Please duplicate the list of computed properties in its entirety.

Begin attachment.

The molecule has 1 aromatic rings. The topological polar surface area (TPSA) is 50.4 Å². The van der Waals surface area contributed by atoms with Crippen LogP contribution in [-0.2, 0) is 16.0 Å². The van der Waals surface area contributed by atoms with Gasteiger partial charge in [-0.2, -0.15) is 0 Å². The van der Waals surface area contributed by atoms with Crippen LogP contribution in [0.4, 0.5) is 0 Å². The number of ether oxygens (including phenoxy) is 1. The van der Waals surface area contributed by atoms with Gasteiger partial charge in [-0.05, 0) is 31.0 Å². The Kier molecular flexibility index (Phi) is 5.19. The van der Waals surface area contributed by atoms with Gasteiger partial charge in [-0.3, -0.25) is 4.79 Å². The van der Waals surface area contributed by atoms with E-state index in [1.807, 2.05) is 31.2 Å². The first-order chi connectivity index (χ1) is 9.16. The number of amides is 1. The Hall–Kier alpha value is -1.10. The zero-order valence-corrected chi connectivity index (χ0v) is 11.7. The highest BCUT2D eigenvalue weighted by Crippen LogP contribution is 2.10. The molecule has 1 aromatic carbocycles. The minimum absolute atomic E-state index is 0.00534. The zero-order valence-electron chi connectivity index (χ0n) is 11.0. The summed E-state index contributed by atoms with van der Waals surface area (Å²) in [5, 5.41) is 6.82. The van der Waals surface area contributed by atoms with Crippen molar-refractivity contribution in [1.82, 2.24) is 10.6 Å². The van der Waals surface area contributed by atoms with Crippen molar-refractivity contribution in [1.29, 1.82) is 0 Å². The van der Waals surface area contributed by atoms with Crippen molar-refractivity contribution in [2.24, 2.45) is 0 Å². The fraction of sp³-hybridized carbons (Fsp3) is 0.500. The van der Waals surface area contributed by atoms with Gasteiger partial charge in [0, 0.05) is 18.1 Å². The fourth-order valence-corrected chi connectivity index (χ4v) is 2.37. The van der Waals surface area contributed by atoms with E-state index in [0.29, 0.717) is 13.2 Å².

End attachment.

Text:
The molecule has 1 aromatic rings. The topological polar surface area (TPSA) is 50.4 Å². The van der Waals surface area contributed by atoms with Crippen LogP contribution in [-0.2, 0) is 16.0 Å². The van der Waals surface area contributed by atoms with Gasteiger partial charge in [-0.2, -0.15) is 0 Å². The van der Waals surface area contributed by atoms with Crippen LogP contribution in [0.4, 0.5) is 0 Å². The number of ether oxygens (including phenoxy) is 1. The van der Waals surface area contributed by atoms with Gasteiger partial charge in [-0.05, 0) is 31.0 Å². The Kier molecular flexibility index (Phi) is 5.19. The van der Waals surface area contributed by atoms with Gasteiger partial charge in [-0.3, -0.25) is 4.79 Å². The van der Waals surface area contributed by atoms with E-state index in [1.807, 2.05) is 31.2 Å². The first-order chi connectivity index (χ1) is 9.16. The number of amides is 1. The Hall–Kier alpha value is -1.10. The zero-order valence-corrected chi connectivity index (χ0v) is 11.7. The highest BCUT2D eigenvalue weighted by Crippen LogP contribution is 2.10. The molecule has 1 aromatic carbocycles. The minimum absolute atomic E-state index is 0.00534. The zero-order valence-electron chi connectivity index (χ0n) is 11.0. The summed E-state index contributed by atoms with van der Waals surface area (Å²) in [5, 5.41) is 6.82. The van der Waals surface area contributed by atoms with Crippen molar-refractivity contribution in [1.82, 2.24) is 10.6 Å². The van der Waals surface area contributed by atoms with Crippen molar-refractivity contribution in [1.29, 1.82) is 0 Å². The van der Waals surface area contributed by atoms with Crippen molar-refractivity contribution in [2.24, 2.45) is 0 Å². The fraction of sp³-hybridized carbons (Fsp3) is 0.500. The van der Waals surface area contributed by atoms with Gasteiger partial charge in [0, 0.05) is 18.1 Å². The fourth-order valence-corrected chi connectivity index (χ4v) is 2.37. The van der Waals surface area contributed by atoms with E-state index in [0.29, 0.717) is 13.2 Å².